First, the context. This phrase is found in a paragraph about causing the church to grow into christlike maturity (4:13-17). The result of this maturity is that the believers are no longer deceived by every teaching that comes along (4:14). In contrast, we are to "speak the truth" and thus continue to grow to be like Christ (4:15-17). So what Paul is talking about here is a contrast between a church that accepts all sorts of false teaching and one that speaks the truth. In other words, Paul is talking about teaching the Truth out of love so that Christians will become more like Jesus.
This interpretation, that Paul is talking about right teaching, is verified by the meaning of ἀληθεύοντες, "speaking the truth" (one word in Greek, not three). Paul uses the word elsewhere only in Gal 4:16: "Have I now become your enemy by telling you the truth?" Here, as in Ephesians, "telling the truth" is about teaching the truth.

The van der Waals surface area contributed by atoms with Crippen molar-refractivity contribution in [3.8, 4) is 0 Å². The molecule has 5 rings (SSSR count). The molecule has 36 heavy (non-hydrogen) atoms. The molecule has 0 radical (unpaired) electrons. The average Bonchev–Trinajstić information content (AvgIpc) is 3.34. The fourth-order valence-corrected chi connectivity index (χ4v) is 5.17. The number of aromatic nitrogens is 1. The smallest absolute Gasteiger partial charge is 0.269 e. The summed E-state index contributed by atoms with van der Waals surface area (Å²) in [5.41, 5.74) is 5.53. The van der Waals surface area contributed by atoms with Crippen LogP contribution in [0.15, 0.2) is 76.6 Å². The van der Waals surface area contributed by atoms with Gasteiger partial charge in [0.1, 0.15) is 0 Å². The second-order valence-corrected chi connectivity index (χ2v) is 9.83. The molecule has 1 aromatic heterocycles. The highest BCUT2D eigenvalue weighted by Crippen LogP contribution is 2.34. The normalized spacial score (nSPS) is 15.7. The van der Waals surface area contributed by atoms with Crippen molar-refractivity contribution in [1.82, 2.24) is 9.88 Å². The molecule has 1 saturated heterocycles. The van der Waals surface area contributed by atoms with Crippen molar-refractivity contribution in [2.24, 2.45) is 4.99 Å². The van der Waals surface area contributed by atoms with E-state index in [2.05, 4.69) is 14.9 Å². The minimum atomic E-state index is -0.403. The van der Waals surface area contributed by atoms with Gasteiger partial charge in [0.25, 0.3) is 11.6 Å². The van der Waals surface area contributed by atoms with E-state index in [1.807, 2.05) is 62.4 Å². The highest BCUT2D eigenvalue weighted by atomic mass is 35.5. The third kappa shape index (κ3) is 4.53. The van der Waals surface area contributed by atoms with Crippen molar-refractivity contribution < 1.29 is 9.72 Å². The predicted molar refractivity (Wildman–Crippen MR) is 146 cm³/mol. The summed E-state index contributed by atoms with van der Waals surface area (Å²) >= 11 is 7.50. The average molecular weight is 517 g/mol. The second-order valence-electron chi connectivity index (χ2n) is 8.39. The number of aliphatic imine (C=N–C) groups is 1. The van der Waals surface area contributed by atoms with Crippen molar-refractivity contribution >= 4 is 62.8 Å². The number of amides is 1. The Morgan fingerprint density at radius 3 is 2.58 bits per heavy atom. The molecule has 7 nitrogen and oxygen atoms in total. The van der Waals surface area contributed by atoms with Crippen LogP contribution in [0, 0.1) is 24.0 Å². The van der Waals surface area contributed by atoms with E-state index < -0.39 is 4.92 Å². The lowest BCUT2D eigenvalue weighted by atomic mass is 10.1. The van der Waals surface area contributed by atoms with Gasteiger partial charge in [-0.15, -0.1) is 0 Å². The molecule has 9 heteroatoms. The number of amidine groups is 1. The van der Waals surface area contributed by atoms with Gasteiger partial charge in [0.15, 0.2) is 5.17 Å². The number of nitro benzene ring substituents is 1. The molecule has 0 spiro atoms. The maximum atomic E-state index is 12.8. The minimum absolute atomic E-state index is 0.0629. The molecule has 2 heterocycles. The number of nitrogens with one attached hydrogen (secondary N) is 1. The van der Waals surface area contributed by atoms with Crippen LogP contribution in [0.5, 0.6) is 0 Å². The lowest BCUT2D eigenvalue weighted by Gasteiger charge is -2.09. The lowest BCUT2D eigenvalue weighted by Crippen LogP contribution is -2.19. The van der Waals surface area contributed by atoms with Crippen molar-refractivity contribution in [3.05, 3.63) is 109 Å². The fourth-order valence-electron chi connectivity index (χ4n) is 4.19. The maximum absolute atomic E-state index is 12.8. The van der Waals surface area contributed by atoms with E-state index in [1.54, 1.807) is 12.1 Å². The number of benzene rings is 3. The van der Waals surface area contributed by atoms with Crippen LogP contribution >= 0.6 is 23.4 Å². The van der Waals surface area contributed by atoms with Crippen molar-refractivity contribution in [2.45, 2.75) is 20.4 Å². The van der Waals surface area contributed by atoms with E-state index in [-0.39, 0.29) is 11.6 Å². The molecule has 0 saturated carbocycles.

The NET Bible translates this phrase as "practicing the truth" because the verb is sometimes used in the LXX to imply being true or proving true. However, in determining the meanings of words, we should let near context rule over far context. Eph 4:13-15 contrasts ἀληθεύοντες with false teaching, not with unfaithfulness; and Paul's use of the word in Gal 4:16 is about teaching the truth. It is difficult to follow Paul's train of thought in Eph 4 if he is talking about being faithful or true rather than teaching the truth.
The picture: Eph 4:15 from Codex Sinaiticus, a manuscript from AD 350. The first word in the first line is ἀληθεύοντες, speaking the truth.